Development of the caudal body region depends on several signaling pathways, among which the Wnt pathway plays a prominent role. The Wnt signal ultimately is mediated by the Cdx family of homeodomain proteins, with Cdx4 the most important member in zebrafish. In all vertebrates, including humans, Cdx factors are critical for the activation of posterior Hox genes and, among other processes, for hematopoiesis. We studied the modulation of cdx4 gene expression by Lnx-2b, the ubiquitin ligase discussed above, and E4f1, a factor known as a repressor of cyclin A2 transcription. We found (2) that E4f1 cooperates with Wnt signaling in promoting the expression of the cdx4 gene, and consequently is required for caudal development (Figure 2). We studied the effect further by using a reporter construct in which the cdx4 promoter controls luciferase expression. E4f1 stimulates cdx4 expression whereas Lnx-2b, the ubiquitin ligase discussed above, counteracts this stimulation (Figure 3). The canonical Wnt pathway exerts its effects by controlling the activity of transcription factors of the Lef/Tcf family. It is known that Tcf3 acts as a repressor of Wnt target genes in the early zebrafish embryo. We found that Tcf3 repressed the cdx4 reporter and that E4f1 could alleviate such respression, i.e., could de-repress the cdx4 (Figure 3). The mechanism of E4f1 modulation of cdx4 expression does not involve direct binding of E4f1 to the DNA, but rather modulation of the repressor complex by protein-protein interactions. Tcf3 associates with co-repressors such as HDAC1 and Groucho/TLE in repressing cdx4. We found that E4f1 can dissociate the repressor complex without removing Tcf3 from its cognate sites on the DNA whereas Lnx-2b, acting as a scaffold protein irrespective of its enzymatic activity, stabilizes the complex (Figure 4). Through this activity, E4f1 has the capacity to de-repress the cdx4 gene. We suggest that E4f1 acts as a modulator of cdx4 expression to ensure the robust nature of the gradient of Cdx4 activity necessary for normal formation of the caudal body region and hematopoiesis (2).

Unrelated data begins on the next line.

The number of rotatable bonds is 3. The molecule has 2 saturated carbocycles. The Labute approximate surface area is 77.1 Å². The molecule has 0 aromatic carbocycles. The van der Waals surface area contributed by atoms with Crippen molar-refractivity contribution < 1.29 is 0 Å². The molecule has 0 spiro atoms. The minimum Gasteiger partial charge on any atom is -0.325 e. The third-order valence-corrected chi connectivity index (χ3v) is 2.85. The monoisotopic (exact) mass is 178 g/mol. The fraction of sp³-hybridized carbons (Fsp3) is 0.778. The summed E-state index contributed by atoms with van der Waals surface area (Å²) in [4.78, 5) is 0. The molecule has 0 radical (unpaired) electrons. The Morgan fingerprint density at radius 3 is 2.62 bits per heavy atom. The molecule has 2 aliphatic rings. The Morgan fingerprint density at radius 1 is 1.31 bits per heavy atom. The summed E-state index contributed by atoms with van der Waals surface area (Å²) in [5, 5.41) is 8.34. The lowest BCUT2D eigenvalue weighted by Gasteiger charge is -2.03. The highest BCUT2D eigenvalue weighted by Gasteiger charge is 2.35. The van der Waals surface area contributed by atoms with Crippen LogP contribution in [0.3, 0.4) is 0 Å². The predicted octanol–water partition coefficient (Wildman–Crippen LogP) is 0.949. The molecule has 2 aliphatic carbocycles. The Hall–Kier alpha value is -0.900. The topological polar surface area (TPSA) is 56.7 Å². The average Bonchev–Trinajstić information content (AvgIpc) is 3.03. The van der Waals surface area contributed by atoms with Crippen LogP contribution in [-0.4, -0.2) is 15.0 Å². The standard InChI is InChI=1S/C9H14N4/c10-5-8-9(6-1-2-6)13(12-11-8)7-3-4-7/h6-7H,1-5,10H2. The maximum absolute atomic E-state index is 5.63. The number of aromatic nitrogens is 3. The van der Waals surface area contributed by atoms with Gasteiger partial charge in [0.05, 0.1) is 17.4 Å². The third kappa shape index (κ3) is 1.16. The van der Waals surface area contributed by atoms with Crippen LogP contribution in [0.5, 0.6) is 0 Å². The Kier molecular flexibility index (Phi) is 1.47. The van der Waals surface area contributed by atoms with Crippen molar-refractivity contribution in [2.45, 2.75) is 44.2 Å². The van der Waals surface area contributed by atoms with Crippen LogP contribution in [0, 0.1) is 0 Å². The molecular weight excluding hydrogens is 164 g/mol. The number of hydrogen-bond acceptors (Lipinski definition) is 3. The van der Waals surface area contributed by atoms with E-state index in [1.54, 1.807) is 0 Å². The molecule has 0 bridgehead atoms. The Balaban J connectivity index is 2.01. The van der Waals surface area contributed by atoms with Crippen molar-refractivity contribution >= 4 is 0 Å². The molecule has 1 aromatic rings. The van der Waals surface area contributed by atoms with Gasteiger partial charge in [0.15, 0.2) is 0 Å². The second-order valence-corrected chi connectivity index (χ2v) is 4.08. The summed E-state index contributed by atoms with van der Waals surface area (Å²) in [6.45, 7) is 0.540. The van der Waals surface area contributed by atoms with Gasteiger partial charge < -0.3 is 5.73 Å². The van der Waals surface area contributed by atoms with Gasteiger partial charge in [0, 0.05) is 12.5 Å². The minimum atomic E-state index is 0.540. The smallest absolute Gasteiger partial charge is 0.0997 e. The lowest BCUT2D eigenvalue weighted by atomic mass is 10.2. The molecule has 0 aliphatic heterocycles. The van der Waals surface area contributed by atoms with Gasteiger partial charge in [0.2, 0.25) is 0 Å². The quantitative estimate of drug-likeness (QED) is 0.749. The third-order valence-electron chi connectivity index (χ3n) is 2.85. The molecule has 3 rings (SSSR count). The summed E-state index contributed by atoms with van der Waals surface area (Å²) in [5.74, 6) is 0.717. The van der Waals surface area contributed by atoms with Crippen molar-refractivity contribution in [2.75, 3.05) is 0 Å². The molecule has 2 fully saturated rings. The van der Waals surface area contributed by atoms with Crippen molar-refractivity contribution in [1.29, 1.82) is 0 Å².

The BTB domain protein Kctd15 restricts the neural crest domain in zebrafish and Xenopus embryos.

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Figure 5. Kctd15 inhibits neural crest specification in zebrafish.
In situ hybridization of early somite embryos shows that markers of neural plate border (pax3) and neural crest (foxd3, sox10) are inhibited by Kctd15 overexpression and enhanced by its knock-down (A–I). In contrast, Kctd15 over-expression enhances the formation of anterior placode derivatives such as the pituitary gland, marked by prl (J,K).

Our laboratory has a long-standing interest in the formation of the neural crest (NC), a group of cells with stem cell properties; the cells arise at the dorsal neural tube and migrate to many locations in the embryo to give rise to a large number of varied, differentiated derivatives. Recently, we have been focussing on the role of the BTB domain–containing protein Kctd15 in regulating the NC domain in the embryo (3). Kctd15 is first expressed at the neural plate border, where the NC and the pre-placodal domains are specified. Over-expression of Kctd15 strongly inhibits NC specification, as seen by the suppression of several genes that mark the NC domain in whole embryos (Figure 5). At the same time, knock-down of Kcdt15 by antisense morpholinos (MOs) enhances the expression of these marker genes (Figure 5). Both the NC and pre-placodal domains form at the neural plate border, and mechanisms should exist that prevent one domain from invading the territory of the other. Kctd15 could be involved in such a restricting mechanism. This reasoning suggests that Kctd15 over-expression might enhance placode development while inhibiting the NC. We found this to hold for anterior placodes, as illustrated for pituitary development by the enhanced expression of the marker gene prolactin (Figure 5, J and K). Thus, we propose that Kctd15 is involved in delineating the separate NC and pre-placodal domains at the neural plate border during embryogenesis (3).

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Last Updated Date: 11/30/2012
Last Reviewed Date: 11/30/2012

Contact Information

Name: Dr Igor B Dawid
Senior Investigator
Section for Developmental Biology
Phone:301-496-7940
Fax:301-496-0243
Email: dawidi@mail.nih.gov